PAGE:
[15]  The Respondent submits that the Applicant is merely “blaming” a third party for his misrepresentation and argues that efforts to get the original results were not before the decision-maker. The Respondent acknowledges that there is a “narrow exception” for innocent misrepresentation, but reiterates that it only applies in exceptional and narrow circumstance. The Respondent cites a line of jurisprudence for the proposition that misrepresentation made by a non-party to an application, without the applicant’s knowledge, does not save an application from an inadmissibility finding under section 40 of the IRPA. The Respondent also takes the position that the Applicant’s response to the procedural fairness letter did not meet the high standard to warrant such an exception.

[16]  I agree with the Applicant that the Manager failed to consider whether the Applicant honestly and reasonably believed he was not withholding material information.

CONGRATULATIONS TO EVERYONE WHO CONTRIBUTED TO THIS POSITIVE DECISION!

MCJA Conference: Guest Speaker on Criminal Justice

On 9 November 2017, Alastair will be a Guest Speaker at the annual Manitoba Criminal Justice Association conference. Here is a description of the Association and its importance in criminal justice:

criminal justice

The Manitoba Criminal Justice Association (MCJA) is a provincial affiliate of the Canadian Criminal Justice Association (CCJA) and has been actively engaged in promoting crime prevention initiatives in Manitoba for over 40 years. It is an independent, community-based organization, governed by a Board of Directors which is comprised of citizens interested in achieving the objectives of the Association. The Manitoba Criminal Justice Association exists to promote rational, informed, and responsible debate in order to contribute to the development of a more humane, equitable, and effective justice system.

Alastair will be speaking on criminal justice issues and the rights of refugees. He regularly represents refugees at the IRB, Refugee Protection Division. He also represents clients at all levels of tribunal, as well as Federal Court on appeals. He also assists clients who have criminality issues who face Section 44 Reports from CBSA and foreign nationals who have criminal convictions and need a TRP to enter Canada. His talk will cover:

The talk is part of a larger series that includes many perspectives and we welcome any questions at the end of the presentation. Please note that Alastair cannot give any legal advice on any individual matters at the conference.

MCJA is currently still accepting new registrations which can be done through their website here.

Participants at the conference will have access to all materials provided by MCJA. The purpose of the workshop is to foster coordination between agencies and to make sure that refugees are provided with sound advice and resources to potentially establish themselves in Canada.

SCC Decision: Conditional Sentences

Today, the Supreme Court rendered an important decision on the rights of permanent residents with criminality issues. The Tran decision from Federal Court of Appeal was overturned and the highest court in Canada has held that “conditional” sentences from criminal court are not considered “imprisonment”. This has a huge impact on minor convictions where the Sentencing Judge have a conditional sentence to the offender. Those Permanent Residents were subject to harsh treatment by CBSA and, in turn, the tribunal and they faced deportation.

Here is a key section from the decision by Justice Côté, paragraphs 32 to 34:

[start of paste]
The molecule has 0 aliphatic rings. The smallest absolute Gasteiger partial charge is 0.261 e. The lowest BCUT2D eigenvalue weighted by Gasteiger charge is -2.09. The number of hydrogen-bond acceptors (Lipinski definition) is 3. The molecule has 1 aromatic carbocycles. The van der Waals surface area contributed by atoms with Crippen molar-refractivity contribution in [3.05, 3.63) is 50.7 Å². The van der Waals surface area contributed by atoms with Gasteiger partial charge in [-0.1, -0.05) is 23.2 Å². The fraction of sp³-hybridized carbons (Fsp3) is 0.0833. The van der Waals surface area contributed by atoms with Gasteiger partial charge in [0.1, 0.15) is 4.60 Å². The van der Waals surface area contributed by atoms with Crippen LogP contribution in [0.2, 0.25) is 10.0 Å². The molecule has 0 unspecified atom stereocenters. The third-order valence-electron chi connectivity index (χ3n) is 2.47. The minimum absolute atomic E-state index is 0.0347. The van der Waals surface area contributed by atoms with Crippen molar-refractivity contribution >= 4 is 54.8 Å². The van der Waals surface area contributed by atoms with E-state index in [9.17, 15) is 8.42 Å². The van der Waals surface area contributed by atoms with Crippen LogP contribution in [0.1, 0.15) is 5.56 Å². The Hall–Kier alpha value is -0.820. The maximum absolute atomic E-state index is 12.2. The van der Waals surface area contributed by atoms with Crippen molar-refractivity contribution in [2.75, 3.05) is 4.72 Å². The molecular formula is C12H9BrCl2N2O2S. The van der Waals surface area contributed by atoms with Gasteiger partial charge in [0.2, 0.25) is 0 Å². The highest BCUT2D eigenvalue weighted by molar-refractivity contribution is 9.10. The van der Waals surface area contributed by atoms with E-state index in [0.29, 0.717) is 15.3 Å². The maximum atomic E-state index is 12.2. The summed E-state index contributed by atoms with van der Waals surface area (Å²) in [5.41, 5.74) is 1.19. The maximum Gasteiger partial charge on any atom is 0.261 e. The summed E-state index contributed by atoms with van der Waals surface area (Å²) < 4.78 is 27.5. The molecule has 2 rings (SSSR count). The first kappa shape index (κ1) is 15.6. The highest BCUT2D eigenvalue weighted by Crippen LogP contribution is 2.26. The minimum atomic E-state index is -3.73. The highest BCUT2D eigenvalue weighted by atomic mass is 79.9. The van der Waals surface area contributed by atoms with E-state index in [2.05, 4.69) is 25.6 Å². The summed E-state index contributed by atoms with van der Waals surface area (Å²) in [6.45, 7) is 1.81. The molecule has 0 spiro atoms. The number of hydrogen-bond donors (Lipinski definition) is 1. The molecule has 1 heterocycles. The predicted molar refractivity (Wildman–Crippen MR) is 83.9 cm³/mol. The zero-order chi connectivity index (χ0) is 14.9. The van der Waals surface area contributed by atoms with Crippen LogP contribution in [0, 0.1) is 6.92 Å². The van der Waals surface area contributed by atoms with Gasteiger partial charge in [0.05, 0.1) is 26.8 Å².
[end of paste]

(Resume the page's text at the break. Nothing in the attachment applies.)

If s. 36(1)(a) is interpreted such that a conditional sentence is a “term of imprisonment”, absurd consequences will follow. As previously mentioned, conditional sentences are “for less serious and non-dangerous offenders” (Proulx, at para. 21). Thus, more serious crimes may be punished by jail sentences that are shorter than conditional sentences imposed for less serious crimes ― shorter because they are served in jail rather than in the community. It would be an absurd outcome if, for example, “less serious and non-dangerous offenders” sentenced to seven-month conditional sentences were deported, while more serious offenders receiving six-month jail terms were permitted to remain in Canada. Public safety, as an objective of the IRPA  (s. 3(1) (h)), is not enhanced by deporting less culpable offenders while allowing more culpable persons to remain in Canada.

   It would also be absurd for offenders to seek prison sentences instead of conditional sentences so that they can remain in Canada, as Mr. Tran has done in this case. Conditional sentences are designed as an alternative to incarceration in order to encourage rehabilitation, reduce the rate of incarceration, and improve the effectiveness of sentencing (Proulx, at para. 20). These objectives would be sabotaged if individuals who are subject to conditional sentences sought to replace them with prison terms, thinking the latter to be their only path for a future in the Canadian communities from which incarceration would remove them.

For these reasons, the phrase “term of imprisonment” in s. 36(1) (a) of the IRPA  cannot, by either standard of review, be understood to include conditional sentences.

As noted above, the Tran decision from the FCA has caused harsh, even “absurd” consequences for our clients. We strongly agree with Justice Côté’s decision and this has had an immediate impact on one of our clients.

12 Month Conditional Sentence

Our client was given a 12 Month Conditional Sentence in Feb 2017 and his matter was referred to the Immigration and Refugee Board of Canada, Immigration Division. Based on the SCC Tran decision, he now has a good chance of staying in Canada with his Canadian children. His conditional sentence will now not be counted as “imprisonment” and, therefore, the SCC decision will have a strong positive impact on his case.

Congratulations to Peter and all the lawyers who worked on the Tran decision!